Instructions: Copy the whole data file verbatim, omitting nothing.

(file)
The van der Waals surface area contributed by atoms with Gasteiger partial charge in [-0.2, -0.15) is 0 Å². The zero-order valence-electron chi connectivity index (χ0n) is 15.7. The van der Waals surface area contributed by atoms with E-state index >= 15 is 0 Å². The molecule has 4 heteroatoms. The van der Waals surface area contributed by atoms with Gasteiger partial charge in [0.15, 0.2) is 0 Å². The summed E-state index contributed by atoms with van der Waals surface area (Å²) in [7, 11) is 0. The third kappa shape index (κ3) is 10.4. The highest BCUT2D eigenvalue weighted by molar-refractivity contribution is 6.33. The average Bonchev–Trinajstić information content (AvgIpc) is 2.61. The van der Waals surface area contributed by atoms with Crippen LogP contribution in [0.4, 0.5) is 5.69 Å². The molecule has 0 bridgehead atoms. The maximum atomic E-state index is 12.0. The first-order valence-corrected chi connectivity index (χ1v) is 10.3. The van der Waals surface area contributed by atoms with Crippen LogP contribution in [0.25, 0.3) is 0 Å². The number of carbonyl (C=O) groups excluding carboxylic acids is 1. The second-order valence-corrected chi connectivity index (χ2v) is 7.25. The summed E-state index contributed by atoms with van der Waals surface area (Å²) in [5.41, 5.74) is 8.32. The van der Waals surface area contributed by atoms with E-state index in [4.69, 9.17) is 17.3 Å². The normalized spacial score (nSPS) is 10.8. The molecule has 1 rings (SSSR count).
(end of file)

The van der Waals surface area contributed by atoms with Gasteiger partial charge in [-0.2, -0.15) is 0 Å². The zero-order valence-electron chi connectivity index (χ0n) is 15.7. The van der Waals surface area contributed by atoms with E-state index >= 15 is 0 Å². The molecule has 4 heteroatoms. The van der Waals surface area contributed by atoms with Gasteiger partial charge in [0.15, 0.2) is 0 Å². The summed E-state index contributed by atoms with van der Waals surface area (Å²) in [7, 11) is 0. The third kappa shape index (κ3) is 10.4. The highest BCUT2D eigenvalue weighted by molar-refractivity contribution is 6.33. The average Bonchev–Trinajstić information content (AvgIpc) is 2.61. The van der Waals surface area contributed by atoms with Crippen LogP contribution in [0.4, 0.5) is 5.69 Å². The molecule has 0 bridgehead atoms. The maximum atomic E-state index is 12.0. The first-order valence-corrected chi connectivity index (χ1v) is 10.3. The van der Waals surface area contributed by atoms with Crippen LogP contribution in [0.25, 0.3) is 0 Å². The number of carbonyl (C=O) groups excluding carboxylic acids is 1. The second-order valence-corrected chi connectivity index (χ2v) is 7.25. The summed E-state index contributed by atoms with van der Waals surface area (Å²) in [5.41, 5.74) is 8.32. The van der Waals surface area contributed by atoms with E-state index in [4.69, 9.17) is 17.3 Å². The normalized spacial score (nSPS) is 10.8. The molecule has 1 rings (SSSR count).